LAST CHANCE TO SEE Francesca Woodman in Rincontrarsi a Venezia at Spazio Berlendis, Venice, Italy. On view through July 17, 2021.

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Betty Woodman in “With Pleasure: Pattern and Decoration in American Art 1972-1985” at Hessel Museum of Art, Bard College, Annandale-on-Hudson, New York, June 26 - November 28, 2021

This ambitious exhibition, curated by Anna Katz, brings together American artists, including Betty Woodman, associated with the Pattern and Decoration movement in the first such comprehensive and scholarly survey. The exhibition showcases painting, sculpture, collage, ceramics, installation and performance which embraced craft-based and decorative traditions and approached art-making from a sometimes dizzying appreciation of historic sources and feminist aesthetics.

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Francesca Woodman in "Learning to Look: The Addison at 90" at the Addison Gallery of American Art, Phillips Academy, Andover, Massachusetts, May 8 - December 31, 2021

The Addison has a long and important history with Francesca Woodman. It was the first institution to collect her work, purchasing six of her photographs in 1976. She had her first solo exhibition there that same year, including works she made while studying at Rhode Island School of Design.

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Betty Woodman, in collaboration with The Fabric Workshop and Museum, Philadelphia, Window, 1980. Pigment, thread, velcro on cotton, canvas, sateen, and earthenware. 62 x 75 inches. Collection of The Fabric Workshop and Museum. Photo credit: Phillip Unetic.
Betty Woodman, in collaboration with The Fabric Workshop and Museum, Philadelphia, Window, 1980.
Betty Woodman in "Hard/Cover" at Fabric Workshop and Museum, Philadelphia, April 9 - September 26, 2021

Hard/Cover looks at the interdisciplinary practice of three influential artists who participated in FWM's unique residency program, as well as five contemporary artists whose new works are equally informed by process and the intersection of ceramics and screen printing.

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PLOTLINE 5: FRANCESCA WOODMAN / Traces of Performance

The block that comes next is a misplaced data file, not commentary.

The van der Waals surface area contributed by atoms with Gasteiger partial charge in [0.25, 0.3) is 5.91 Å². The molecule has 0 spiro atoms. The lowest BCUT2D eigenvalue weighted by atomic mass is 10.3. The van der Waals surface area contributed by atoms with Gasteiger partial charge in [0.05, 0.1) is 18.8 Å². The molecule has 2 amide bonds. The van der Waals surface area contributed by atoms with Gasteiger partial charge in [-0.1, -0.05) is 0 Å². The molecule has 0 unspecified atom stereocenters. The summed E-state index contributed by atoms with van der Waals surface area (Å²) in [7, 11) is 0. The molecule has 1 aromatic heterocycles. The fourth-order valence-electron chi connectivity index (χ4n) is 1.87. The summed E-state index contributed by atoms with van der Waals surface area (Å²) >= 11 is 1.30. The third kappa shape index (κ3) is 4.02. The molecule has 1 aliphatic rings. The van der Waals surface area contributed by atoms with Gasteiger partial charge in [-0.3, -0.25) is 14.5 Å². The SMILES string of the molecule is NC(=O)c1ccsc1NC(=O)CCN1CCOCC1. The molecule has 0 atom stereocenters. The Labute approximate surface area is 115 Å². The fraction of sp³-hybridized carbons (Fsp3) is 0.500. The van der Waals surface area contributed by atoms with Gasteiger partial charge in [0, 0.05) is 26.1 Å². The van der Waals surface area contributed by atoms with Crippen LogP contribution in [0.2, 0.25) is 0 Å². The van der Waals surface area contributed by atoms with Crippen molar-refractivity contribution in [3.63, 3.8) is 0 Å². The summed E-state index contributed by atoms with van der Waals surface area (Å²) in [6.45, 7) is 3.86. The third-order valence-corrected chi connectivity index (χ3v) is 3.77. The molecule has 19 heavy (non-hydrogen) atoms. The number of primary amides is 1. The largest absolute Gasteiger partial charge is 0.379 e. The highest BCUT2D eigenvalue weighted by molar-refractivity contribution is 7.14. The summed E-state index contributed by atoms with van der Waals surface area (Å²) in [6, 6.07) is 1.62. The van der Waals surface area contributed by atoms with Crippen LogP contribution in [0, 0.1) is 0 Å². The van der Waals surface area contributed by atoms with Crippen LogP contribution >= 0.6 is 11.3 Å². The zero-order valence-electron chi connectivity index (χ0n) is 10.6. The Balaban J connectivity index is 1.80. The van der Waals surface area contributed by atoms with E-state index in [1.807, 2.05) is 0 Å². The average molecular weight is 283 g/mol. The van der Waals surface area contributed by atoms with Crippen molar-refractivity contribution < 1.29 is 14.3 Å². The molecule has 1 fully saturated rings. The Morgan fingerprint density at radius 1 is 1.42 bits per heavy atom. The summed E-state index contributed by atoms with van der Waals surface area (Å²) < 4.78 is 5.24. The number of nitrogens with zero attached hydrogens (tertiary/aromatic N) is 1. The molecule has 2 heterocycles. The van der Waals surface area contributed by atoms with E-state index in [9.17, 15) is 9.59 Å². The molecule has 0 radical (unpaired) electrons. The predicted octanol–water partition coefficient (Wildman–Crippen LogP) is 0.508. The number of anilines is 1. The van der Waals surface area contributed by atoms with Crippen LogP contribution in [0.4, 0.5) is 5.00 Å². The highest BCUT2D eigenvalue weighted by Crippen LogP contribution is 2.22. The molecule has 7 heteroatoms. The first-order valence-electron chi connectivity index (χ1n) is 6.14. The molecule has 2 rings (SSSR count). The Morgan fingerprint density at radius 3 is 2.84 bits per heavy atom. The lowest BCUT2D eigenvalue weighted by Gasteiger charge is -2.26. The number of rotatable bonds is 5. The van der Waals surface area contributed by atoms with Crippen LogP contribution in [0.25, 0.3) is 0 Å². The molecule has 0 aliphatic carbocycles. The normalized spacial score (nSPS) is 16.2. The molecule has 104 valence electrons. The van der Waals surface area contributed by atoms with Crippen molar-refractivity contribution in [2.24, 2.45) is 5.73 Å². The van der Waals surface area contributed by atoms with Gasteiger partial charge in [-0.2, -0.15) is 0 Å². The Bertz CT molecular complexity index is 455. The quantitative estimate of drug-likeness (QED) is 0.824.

PLOTLINE 5 considers the performative aspects of Francesca Woodman’s practice. In her photographs and videos, Woodman claimed the female body as subject by using her own - staging and sequencing its movements, capturing it in motion. The bodily, temporal, and spatial concerns in Woodman’s work align her with the feminist performance art of her time. Woodman’s photographs reveal traces of her carefully constructed performative process.

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Francesca Woodman on The Great Women Artists Podcast

Katy Hessel of The Great Women Artists Podcast interviews Katarina Jerinic, the Woodman Family Foundation’s Collections Curator, on Francesca Woodman’s work and life. The two discuss photographs made in Providence, Italy and New York and Jerinic shares some of Woodman’s own words and ideas found in the Foundation's archives.

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Betty Woodman with Aspen Garden Room, 1984. 8 x 10 x 11 ft. Glazed earthenware, epoxy resin, lacquer, fabric. Installation view at Aspen Art Museum, Colorado, 1984.
Betty Woodman with Aspen Garden Room, 1984. Installation view at Aspen Art Museum, Colorado, 1984.
Betty Woodman featured in Metropolis Magazine article "Ceramics and Architecture: The Legacy of Betty Woodman” March 2021

Osman Can Yerbekan looks back on 1984 Metropolis Magazine feature on Betty Woodman and George Woodman, linking the early influence of architecture on Betty’s ceramics to her legacy as a radical sculptor.

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Betty Woodman. Sea of Japan Pillow Pitcher, 1985. 17 x 24 1/2 x 18 inches. Glazed earthenware. From the Robert A. Ellison Jr. Collection / Shapes From Out of Nowhere: Towards Abstraction in Clay 1890-2018: The Robert A. Ellison Junior Collection exhibition catalogue cover. Published by August Editions, January 5, 2021.
Betty Woodman. Sea of Japan Pillow Pitcher, 1985. 17 x 24 1/2 x 18 inches. Glazed earthenware. From the Robert A. Ellison Jr. Collection.
Betty Woodman in "Shapes from Out of Nowhere: Ceramics from the Robert A. Ellison Jr. Collection," February 22 - August 29, 2021

Betty Woodman in “Shapes from Out of Nowhere: Ceramics from the Robert A. Ellison Jr. Collection” at the Metropolitan Museum of Art through August 29, 2021.